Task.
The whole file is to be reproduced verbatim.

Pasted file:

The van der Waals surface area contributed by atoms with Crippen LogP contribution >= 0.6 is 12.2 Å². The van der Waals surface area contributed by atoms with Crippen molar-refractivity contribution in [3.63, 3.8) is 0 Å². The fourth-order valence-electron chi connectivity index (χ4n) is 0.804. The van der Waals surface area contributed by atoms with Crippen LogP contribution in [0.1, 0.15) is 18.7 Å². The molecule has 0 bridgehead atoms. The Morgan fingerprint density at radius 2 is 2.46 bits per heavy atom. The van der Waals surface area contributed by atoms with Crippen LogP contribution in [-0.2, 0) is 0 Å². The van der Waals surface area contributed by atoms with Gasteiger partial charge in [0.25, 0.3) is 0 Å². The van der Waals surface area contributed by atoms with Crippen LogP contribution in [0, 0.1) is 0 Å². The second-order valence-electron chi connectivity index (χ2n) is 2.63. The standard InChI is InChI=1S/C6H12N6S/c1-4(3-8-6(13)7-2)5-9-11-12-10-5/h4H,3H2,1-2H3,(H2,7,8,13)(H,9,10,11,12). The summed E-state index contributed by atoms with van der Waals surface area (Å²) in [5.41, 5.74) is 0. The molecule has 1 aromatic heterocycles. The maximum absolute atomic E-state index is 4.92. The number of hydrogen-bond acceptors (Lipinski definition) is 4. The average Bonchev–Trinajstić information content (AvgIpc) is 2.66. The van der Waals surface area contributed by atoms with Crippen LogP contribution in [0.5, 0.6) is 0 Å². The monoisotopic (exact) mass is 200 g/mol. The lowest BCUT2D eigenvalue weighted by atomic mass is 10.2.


The van der Waals surface area contributed by atoms with Crippen LogP contribution >= 0.6 is 12.2 Å². The van der Waals surface area contributed by atoms with Crippen molar-refractivity contribution in [3.63, 3.8) is 0 Å². The fourth-order valence-electron chi connectivity index (χ4n) is 0.804. The van der Waals surface area contributed by atoms with Crippen LogP contribution in [0.1, 0.15) is 18.7 Å². The molecule has 0 bridgehead atoms. The Morgan fingerprint density at radius 2 is 2.46 bits per heavy atom. The van der Waals surface area contributed by atoms with Crippen LogP contribution in [-0.2, 0) is 0 Å². The van der Waals surface area contributed by atoms with Gasteiger partial charge in [0.25, 0.3) is 0 Å². The van der Waals surface area contributed by atoms with Crippen LogP contribution in [0, 0.1) is 0 Å². The second-order valence-electron chi connectivity index (χ2n) is 2.63. The standard InChI is InChI=1S/C6H12N6S/c1-4(3-8-6(13)7-2)5-9-11-12-10-5/h4H,3H2,1-2H3,(H2,7,8,13)(H,9,10,11,12). The summed E-state index contributed by atoms with van der Waals surface area (Å²) in [5.41, 5.74) is 0. The molecule has 1 aromatic heterocycles. The maximum absolute atomic E-state index is 4.92. The number of hydrogen-bond acceptors (Lipinski definition) is 4. The average Bonchev–Trinajstić information content (AvgIpc) is 2.66. The van der Waals surface area contributed by atoms with Crippen LogP contribution in [0.5, 0.6) is 0 Å². The monoisotopic (exact) mass is 200 g/mol. The lowest BCUT2D eigenvalue weighted by atomic mass is 10.2.